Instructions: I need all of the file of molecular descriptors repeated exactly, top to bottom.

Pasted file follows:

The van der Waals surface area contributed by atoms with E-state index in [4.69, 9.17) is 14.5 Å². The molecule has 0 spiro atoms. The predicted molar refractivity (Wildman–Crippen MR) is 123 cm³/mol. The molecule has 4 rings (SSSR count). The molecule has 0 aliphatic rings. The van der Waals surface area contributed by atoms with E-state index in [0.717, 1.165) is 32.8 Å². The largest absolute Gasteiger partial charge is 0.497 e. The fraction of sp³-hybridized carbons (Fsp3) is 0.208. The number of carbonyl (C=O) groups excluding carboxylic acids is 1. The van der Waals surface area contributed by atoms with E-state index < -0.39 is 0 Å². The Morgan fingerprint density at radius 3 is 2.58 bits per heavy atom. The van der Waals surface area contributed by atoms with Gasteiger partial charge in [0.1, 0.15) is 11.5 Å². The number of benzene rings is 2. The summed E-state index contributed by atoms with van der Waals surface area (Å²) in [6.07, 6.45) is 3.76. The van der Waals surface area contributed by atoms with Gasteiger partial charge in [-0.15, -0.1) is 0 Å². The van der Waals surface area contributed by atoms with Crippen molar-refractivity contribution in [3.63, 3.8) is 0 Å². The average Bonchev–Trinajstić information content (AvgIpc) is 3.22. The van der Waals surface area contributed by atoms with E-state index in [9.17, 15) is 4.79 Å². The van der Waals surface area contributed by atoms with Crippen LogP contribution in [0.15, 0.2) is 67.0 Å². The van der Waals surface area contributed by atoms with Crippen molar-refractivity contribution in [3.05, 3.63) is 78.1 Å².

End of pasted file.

The van der Waals surface area contributed by atoms with E-state index in [4.69, 9.17) is 14.5 Å². The molecule has 0 spiro atoms. The predicted molar refractivity (Wildman–Crippen MR) is 123 cm³/mol. The molecule has 4 rings (SSSR count). The molecule has 0 aliphatic rings. The van der Waals surface area contributed by atoms with E-state index in [0.717, 1.165) is 32.8 Å². The largest absolute Gasteiger partial charge is 0.497 e. The fraction of sp³-hybridized carbons (Fsp3) is 0.208. The number of carbonyl (C=O) groups excluding carboxylic acids is 1. The van der Waals surface area contributed by atoms with E-state index < -0.39 is 0 Å². The Morgan fingerprint density at radius 3 is 2.58 bits per heavy atom. The van der Waals surface area contributed by atoms with Gasteiger partial charge in [0.1, 0.15) is 11.5 Å². The number of benzene rings is 2. The summed E-state index contributed by atoms with van der Waals surface area (Å²) in [6.07, 6.45) is 3.76. The van der Waals surface area contributed by atoms with Gasteiger partial charge in [-0.15, -0.1) is 0 Å². The van der Waals surface area contributed by atoms with Crippen molar-refractivity contribution in [3.63, 3.8) is 0 Å². The average Bonchev–Trinajstić information content (AvgIpc) is 3.22. The van der Waals surface area contributed by atoms with E-state index in [9.17, 15) is 4.79 Å². The van der Waals surface area contributed by atoms with Crippen LogP contribution in [0.15, 0.2) is 67.0 Å². The van der Waals surface area contributed by atoms with Crippen molar-refractivity contribution in [3.05, 3.63) is 78.1 Å².